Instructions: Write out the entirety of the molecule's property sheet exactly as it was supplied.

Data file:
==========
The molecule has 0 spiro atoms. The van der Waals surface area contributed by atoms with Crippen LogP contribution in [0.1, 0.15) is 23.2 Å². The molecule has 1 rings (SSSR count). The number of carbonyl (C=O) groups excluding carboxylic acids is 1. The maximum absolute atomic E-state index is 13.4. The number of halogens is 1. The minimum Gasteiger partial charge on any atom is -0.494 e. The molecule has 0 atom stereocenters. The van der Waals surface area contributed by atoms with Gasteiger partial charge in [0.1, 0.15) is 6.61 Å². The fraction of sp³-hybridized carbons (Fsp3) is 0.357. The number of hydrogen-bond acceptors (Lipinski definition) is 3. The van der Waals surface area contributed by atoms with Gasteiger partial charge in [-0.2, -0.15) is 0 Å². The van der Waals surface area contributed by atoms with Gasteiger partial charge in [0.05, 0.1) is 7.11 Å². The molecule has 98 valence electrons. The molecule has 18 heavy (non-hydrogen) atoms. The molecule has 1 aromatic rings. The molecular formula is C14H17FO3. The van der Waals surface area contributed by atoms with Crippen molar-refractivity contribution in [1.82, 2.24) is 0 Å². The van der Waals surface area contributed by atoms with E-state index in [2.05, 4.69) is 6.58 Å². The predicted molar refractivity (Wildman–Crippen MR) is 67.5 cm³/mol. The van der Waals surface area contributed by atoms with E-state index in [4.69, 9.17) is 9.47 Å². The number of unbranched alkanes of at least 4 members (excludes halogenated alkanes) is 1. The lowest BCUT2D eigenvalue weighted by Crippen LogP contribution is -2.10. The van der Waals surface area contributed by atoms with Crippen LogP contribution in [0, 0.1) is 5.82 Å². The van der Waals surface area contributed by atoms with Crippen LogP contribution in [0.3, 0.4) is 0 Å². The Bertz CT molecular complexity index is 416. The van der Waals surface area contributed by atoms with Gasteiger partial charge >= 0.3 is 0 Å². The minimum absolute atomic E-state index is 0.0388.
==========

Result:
The molecule has 0 spiro atoms. The van der Waals surface area contributed by atoms with Crippen LogP contribution in [0.1, 0.15) is 23.2 Å². The molecule has 1 rings (SSSR count). The number of carbonyl (C=O) groups excluding carboxylic acids is 1. The maximum absolute atomic E-state index is 13.4. The number of halogens is 1. The minimum Gasteiger partial charge on any atom is -0.494 e. The molecule has 0 atom stereocenters. The van der Waals surface area contributed by atoms with Gasteiger partial charge in [0.1, 0.15) is 6.61 Å². The fraction of sp³-hybridized carbons (Fsp3) is 0.357. The number of hydrogen-bond acceptors (Lipinski definition) is 3. The van der Waals surface area contributed by atoms with Gasteiger partial charge in [-0.2, -0.15) is 0 Å². The van der Waals surface area contributed by atoms with Gasteiger partial charge in [0.05, 0.1) is 7.11 Å². The molecule has 98 valence electrons. The molecule has 18 heavy (non-hydrogen) atoms. The molecule has 1 aromatic rings. The molecular formula is C14H17FO3. The van der Waals surface area contributed by atoms with Crippen molar-refractivity contribution in [1.82, 2.24) is 0 Å². The van der Waals surface area contributed by atoms with E-state index in [2.05, 4.69) is 6.58 Å². The predicted molar refractivity (Wildman–Crippen MR) is 67.5 cm³/mol. The van der Waals surface area contributed by atoms with E-state index in [4.69, 9.17) is 9.47 Å². The number of unbranched alkanes of at least 4 members (excludes halogenated alkanes) is 1. The lowest BCUT2D eigenvalue weighted by Crippen LogP contribution is -2.10. The van der Waals surface area contributed by atoms with Crippen LogP contribution in [0, 0.1) is 5.82 Å². The van der Waals surface area contributed by atoms with Crippen LogP contribution in [0.3, 0.4) is 0 Å². The Bertz CT molecular complexity index is 416. The van der Waals surface area contributed by atoms with Gasteiger partial charge >= 0.3 is 0 Å². The minimum absolute atomic E-state index is 0.0388.